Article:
Nursing Stories: Mary Eliza Mahoney
In this series, we will tell nursing stories of influential practitioners who made a difference in the field of nursing.
Born in 1845, Mary Eliza Mahoney was the first black nurse in the United States to complete her professional degree. She worked several years in a hospital before enrolling in the program at the New England Hospital for Women and Children, and she was one of only four graduates out of the 42 students who started the program at the same time. Shortly after graduation, Mahoney became one of the first members of the American Nurses Association, or ANA, and helped to establish the National Association of Colored Graduate Nurses. Throughout her impressive career, Mahoney helped to distinguish the nursing profession for women of all races.
Establishing Nursing as a Career
Mary Eliza Mahoney was hardly the first black nurse in America. For decades, women of color helped heal the sick and injured. In fact, for 15 years Mahoney worked at the New England Hospital for Women and Children before being accepted into their professional training program.
Her legendary bedside manner and calm demeanor won her positions with the most important families along the East Coast. When the majority of trained nurses during the day were treated as house staff, Mahoney refused to be cloistered in servants’ quarters; instead, she ate alongside her patients and their families at their own dinner tables.
She joined the emerging professional organizations of the day and continually pushed for increased memberships of black women with groups like the ANA. For her efforts, Mahoney was elected the chaplain of the National Association of Colored Graduate Nurses in 1909 and received lifetime membership status.
Furthering Rights for All Women
Throughout her life, Mahoney was an enduring figure in the fight for basic human rights. Her fight to legitimize the role of black women in nursing and to establish nursing as a professional career was largely under the radar of the general public. The impression she left on people was personal, and the waves she made happened as a result of helping families and individuals of great prestige. It wouldn’t be until her older years that she would take a place on the world stage during the fight for women’s suffrage.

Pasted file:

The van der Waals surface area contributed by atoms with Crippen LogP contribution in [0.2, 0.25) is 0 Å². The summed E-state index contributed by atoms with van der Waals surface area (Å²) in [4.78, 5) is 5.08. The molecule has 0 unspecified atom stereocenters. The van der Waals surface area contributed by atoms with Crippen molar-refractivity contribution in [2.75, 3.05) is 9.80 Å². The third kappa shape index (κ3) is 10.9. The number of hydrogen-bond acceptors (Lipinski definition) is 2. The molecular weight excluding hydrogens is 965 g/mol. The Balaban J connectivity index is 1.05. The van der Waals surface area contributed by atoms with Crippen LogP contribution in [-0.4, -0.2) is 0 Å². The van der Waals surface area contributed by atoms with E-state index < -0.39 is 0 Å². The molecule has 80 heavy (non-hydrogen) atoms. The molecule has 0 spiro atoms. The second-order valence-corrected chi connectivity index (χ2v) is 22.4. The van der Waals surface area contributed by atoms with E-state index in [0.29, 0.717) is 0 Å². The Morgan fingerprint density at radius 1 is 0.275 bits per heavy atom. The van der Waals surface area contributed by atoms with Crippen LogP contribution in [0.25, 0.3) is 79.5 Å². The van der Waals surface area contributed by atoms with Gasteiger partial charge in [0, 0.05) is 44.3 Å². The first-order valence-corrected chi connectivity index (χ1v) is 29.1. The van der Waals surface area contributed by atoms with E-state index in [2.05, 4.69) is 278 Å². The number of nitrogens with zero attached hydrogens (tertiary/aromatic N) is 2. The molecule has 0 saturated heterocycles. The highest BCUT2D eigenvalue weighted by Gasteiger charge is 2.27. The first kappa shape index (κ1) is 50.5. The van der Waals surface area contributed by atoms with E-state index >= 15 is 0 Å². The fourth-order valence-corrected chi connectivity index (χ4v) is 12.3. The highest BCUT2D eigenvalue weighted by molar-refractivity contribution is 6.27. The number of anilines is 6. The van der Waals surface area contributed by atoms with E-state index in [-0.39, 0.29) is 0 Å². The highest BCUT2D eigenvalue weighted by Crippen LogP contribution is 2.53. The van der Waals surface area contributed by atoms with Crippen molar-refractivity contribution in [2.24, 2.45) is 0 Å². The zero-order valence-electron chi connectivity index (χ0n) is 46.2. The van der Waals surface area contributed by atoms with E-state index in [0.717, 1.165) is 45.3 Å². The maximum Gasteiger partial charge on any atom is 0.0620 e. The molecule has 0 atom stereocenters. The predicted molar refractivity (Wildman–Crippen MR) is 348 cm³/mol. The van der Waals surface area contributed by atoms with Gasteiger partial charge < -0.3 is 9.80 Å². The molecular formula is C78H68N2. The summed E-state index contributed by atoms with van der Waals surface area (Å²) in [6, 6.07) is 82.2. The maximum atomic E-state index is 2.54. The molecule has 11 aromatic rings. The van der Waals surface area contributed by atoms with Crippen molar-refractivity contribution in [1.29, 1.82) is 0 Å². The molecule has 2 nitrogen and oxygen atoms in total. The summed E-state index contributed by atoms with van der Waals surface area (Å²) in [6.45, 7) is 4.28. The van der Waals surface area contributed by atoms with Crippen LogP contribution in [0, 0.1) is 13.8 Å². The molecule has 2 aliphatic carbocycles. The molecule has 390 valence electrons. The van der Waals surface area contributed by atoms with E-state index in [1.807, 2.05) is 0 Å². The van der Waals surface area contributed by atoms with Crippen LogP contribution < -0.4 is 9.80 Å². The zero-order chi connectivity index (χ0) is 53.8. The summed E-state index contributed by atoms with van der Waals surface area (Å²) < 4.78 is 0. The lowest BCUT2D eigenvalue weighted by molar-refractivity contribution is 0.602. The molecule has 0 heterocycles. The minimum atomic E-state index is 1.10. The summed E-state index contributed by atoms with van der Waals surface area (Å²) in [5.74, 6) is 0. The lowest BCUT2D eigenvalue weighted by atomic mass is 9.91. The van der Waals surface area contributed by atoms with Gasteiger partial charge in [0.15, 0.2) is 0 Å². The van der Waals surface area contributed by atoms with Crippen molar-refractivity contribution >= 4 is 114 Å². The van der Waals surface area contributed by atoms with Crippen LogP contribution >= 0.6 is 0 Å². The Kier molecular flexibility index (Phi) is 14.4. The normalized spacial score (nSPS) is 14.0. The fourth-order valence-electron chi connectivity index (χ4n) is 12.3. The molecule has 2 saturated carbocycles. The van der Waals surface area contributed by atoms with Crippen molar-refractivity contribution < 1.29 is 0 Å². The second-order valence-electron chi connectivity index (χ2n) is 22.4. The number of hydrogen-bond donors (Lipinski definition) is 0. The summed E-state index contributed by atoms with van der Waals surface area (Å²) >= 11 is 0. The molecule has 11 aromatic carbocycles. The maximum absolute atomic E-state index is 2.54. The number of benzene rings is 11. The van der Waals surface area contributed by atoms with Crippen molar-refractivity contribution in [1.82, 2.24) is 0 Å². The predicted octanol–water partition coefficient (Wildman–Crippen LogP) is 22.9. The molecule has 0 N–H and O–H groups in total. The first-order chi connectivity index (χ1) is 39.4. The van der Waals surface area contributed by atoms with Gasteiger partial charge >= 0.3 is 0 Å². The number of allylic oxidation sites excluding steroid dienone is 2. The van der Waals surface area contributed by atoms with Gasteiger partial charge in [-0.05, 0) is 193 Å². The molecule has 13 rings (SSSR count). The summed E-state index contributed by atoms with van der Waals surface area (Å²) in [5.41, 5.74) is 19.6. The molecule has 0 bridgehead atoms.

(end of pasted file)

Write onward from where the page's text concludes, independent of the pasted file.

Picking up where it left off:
At the age 74, Mahoney was one of the first women to register to vote in one of the country’s most influential cities, Boston. She celebrated the passing of the woman’s right to vote in Boston and catapulted to national fame. The move spread her nursing legacy to all corners of the country.
After a short stint running the Howard Orphan Asylum, Mahoney retired in Massachusetts. She developed breast cancer at age 77 and passed away three years later. The woman who had done so much to further opportunities for all women left her mark on the world. Today, visitors and admirers often visit her gravesite, and the ANA gives an award dedicated to her memory to members who focus on easing racial obstacles. Mahoney also earned a place in both the Nursing Hall of Fame and the National Women’s Hall of Fame for her lifetime devotion to nursing.
Simmons School of Nursing and Health Sciences believes in Mahoney’s vision of making nursing accessible to all people and creating a true profession through the use of qualified training programs. The Nursing@Simmons Master of Science in Nursing program will help more candidates become qualified Family Nurse Practitioners, despite the obstacles facing today’s candidates.